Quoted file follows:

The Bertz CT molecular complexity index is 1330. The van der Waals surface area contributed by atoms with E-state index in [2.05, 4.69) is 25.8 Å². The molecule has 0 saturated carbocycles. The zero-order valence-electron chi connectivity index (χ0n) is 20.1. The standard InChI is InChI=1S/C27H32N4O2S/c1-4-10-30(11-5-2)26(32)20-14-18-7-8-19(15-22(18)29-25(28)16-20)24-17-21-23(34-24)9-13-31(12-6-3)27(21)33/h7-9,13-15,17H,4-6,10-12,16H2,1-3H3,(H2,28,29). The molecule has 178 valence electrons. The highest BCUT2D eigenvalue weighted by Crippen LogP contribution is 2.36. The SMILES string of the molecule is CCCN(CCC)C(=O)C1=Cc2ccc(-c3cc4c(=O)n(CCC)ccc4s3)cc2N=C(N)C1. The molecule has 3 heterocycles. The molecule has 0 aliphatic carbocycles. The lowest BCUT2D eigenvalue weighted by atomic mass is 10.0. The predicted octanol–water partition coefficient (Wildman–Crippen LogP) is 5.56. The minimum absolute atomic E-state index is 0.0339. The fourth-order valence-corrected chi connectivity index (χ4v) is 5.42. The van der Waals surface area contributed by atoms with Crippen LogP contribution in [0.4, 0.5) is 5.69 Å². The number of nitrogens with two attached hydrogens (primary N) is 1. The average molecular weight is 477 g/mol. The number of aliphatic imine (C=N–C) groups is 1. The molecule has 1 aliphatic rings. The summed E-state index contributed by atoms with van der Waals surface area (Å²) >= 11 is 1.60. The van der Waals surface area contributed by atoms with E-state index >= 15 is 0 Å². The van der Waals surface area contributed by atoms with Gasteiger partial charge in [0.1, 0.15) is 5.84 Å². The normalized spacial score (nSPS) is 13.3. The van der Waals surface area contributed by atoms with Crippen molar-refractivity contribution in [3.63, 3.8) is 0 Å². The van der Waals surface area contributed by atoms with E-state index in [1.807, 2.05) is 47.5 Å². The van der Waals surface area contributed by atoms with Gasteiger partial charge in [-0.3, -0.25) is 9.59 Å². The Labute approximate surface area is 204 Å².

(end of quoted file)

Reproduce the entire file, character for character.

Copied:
The Bertz CT molecular complexity index is 1330. The van der Waals surface area contributed by atoms with E-state index in [2.05, 4.69) is 25.8 Å². The molecule has 0 saturated carbocycles. The zero-order valence-electron chi connectivity index (χ0n) is 20.1. The standard InChI is InChI=1S/C27H32N4O2S/c1-4-10-30(11-5-2)26(32)20-14-18-7-8-19(15-22(18)29-25(28)16-20)24-17-21-23(34-24)9-13-31(12-6-3)27(21)33/h7-9,13-15,17H,4-6,10-12,16H2,1-3H3,(H2,28,29). The molecule has 178 valence electrons. The highest BCUT2D eigenvalue weighted by Crippen LogP contribution is 2.36. The SMILES string of the molecule is CCCN(CCC)C(=O)C1=Cc2ccc(-c3cc4c(=O)n(CCC)ccc4s3)cc2N=C(N)C1. The molecule has 3 heterocycles. The molecule has 0 aliphatic carbocycles. The lowest BCUT2D eigenvalue weighted by atomic mass is 10.0. The predicted octanol–water partition coefficient (Wildman–Crippen LogP) is 5.56. The minimum absolute atomic E-state index is 0.0339. The fourth-order valence-corrected chi connectivity index (χ4v) is 5.42. The van der Waals surface area contributed by atoms with Crippen LogP contribution in [0.4, 0.5) is 5.69 Å². The number of nitrogens with two attached hydrogens (primary N) is 1. The average molecular weight is 477 g/mol. The number of aliphatic imine (C=N–C) groups is 1. The molecule has 1 aliphatic rings. The summed E-state index contributed by atoms with van der Waals surface area (Å²) >= 11 is 1.60. The van der Waals surface area contributed by atoms with E-state index >= 15 is 0 Å². The van der Waals surface area contributed by atoms with Gasteiger partial charge in [0.1, 0.15) is 5.84 Å². The normalized spacial score (nSPS) is 13.3. The van der Waals surface area contributed by atoms with Crippen molar-refractivity contribution in [3.63, 3.8) is 0 Å². The van der Waals surface area contributed by atoms with E-state index in [1.807, 2.05) is 47.5 Å². The van der Waals surface area contributed by atoms with Gasteiger partial charge in [-0.3, -0.25) is 9.59 Å². The Labute approximate surface area is 204 Å².